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China Starts to Succeed in Cleaning up its Lakes

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Pollution levels in many Chinese lakes have declined somewhat from high levels in the past decade, helped by billion-dollar investments in urban sewers and waste water treatment.

Concentrations of phosphorous fell by a third from 2006 to 2014 in 862 freshwater lakes in China, although they remainclean water levels, according to an article published this week in the journal Nature Geoscience.

Phosphorous is vital to life, but high concentrations can trigger blooms of toxic algae that choke fish and other life. Man-made sources of phosphorous include waste water, livestock farming, aquaculture and chemicals.

Improved sanitation facilities are key

"The current decline in the most populated areas is due to improved sanitation facilities such as pipelines, waste water treatment plants and improved rural toilets," says Yan Lin, one of the authors of the report according to Reuters. Lin is a researcher at the Section for Catchment Processes at the Norwegian Institute for Water Research (NIVA).

Building good sanitation and sewage infrastructure is, according to Lin, key to stop phosphorous pollution, and these findings could guide other developing nations seeking ways to clean up vital freshwater resources.

Still high levels

The study, the first to have common measurements of phosphorous across China's lakes, showed the median level fell to 51 micrograms per 1 liter in 2014 from 80 in 2006.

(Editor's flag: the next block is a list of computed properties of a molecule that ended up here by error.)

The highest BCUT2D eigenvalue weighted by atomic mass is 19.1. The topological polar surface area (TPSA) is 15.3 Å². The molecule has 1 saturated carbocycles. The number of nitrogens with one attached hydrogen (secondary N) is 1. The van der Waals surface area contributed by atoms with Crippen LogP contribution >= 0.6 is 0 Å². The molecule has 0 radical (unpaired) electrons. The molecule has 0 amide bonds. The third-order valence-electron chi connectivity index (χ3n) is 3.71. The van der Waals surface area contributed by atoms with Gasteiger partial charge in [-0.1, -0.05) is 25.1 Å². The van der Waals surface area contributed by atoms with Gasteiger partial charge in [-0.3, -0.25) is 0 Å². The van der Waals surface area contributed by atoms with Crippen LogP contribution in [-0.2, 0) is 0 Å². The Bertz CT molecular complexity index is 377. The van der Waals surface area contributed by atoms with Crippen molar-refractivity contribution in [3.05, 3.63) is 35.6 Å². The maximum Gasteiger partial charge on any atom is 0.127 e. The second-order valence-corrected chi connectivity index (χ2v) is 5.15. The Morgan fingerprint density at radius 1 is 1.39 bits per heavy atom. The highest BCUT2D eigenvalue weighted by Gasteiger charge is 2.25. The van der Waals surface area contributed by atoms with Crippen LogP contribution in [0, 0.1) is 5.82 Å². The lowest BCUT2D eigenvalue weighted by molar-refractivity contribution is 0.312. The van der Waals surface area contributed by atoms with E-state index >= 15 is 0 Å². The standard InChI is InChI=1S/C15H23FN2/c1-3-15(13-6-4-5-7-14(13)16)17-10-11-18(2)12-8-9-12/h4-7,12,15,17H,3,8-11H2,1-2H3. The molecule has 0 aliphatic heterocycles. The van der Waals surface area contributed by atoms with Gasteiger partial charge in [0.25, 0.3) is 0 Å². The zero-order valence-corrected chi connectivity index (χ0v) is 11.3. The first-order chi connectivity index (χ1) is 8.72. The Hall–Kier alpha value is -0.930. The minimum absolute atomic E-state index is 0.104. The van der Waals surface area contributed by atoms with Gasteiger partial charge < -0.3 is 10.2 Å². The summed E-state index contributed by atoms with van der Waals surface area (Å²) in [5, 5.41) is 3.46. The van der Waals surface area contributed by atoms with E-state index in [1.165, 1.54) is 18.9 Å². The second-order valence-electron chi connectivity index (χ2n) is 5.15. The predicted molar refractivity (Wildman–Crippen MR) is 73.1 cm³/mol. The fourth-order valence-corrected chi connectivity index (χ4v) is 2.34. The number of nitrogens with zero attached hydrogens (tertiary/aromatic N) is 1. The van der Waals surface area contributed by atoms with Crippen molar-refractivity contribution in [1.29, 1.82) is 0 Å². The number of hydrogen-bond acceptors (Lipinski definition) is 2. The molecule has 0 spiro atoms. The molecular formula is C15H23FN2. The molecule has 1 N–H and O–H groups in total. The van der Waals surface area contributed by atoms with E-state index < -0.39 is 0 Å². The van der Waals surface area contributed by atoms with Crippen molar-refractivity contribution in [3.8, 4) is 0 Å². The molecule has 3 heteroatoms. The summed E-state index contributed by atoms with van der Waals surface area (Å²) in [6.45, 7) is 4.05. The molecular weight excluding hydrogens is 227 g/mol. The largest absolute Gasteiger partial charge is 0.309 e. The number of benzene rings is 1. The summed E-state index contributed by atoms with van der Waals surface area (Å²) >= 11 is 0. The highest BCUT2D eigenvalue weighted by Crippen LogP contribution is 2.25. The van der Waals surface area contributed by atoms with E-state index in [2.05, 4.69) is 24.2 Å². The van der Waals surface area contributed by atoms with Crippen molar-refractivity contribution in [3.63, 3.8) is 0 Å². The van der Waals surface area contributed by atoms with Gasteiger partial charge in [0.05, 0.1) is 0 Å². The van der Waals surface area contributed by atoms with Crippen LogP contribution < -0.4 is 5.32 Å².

That is still high, however: A level of 25 is considered good quality water in European legislation.

Phosphorous builds up in lake sediments and lingers long after sources of pollution have dried up.

A long time is to be expected before Chinese lakes could reach good ecological status, according to the report, which is written by NIVA scientists together with Chinese colleagues.

Regional differences

Despite overall declines in most parts of China, the researchers discovered that phosphorous levels had risen from low levels in the sparsely populated northeast.

According to the researchers, some of the reasons for this is diffusion from aquaculture and livestock farming, in addition to deforestation caused by logging.

"The rise could also be linked to climate change, which is causing more downpours and erosion of soils," Lin said.

In light of these regional differences, the researchers suggest that a set of spatially flexible policies for water quality control would be beneficial for the future health of Chinese lakes.

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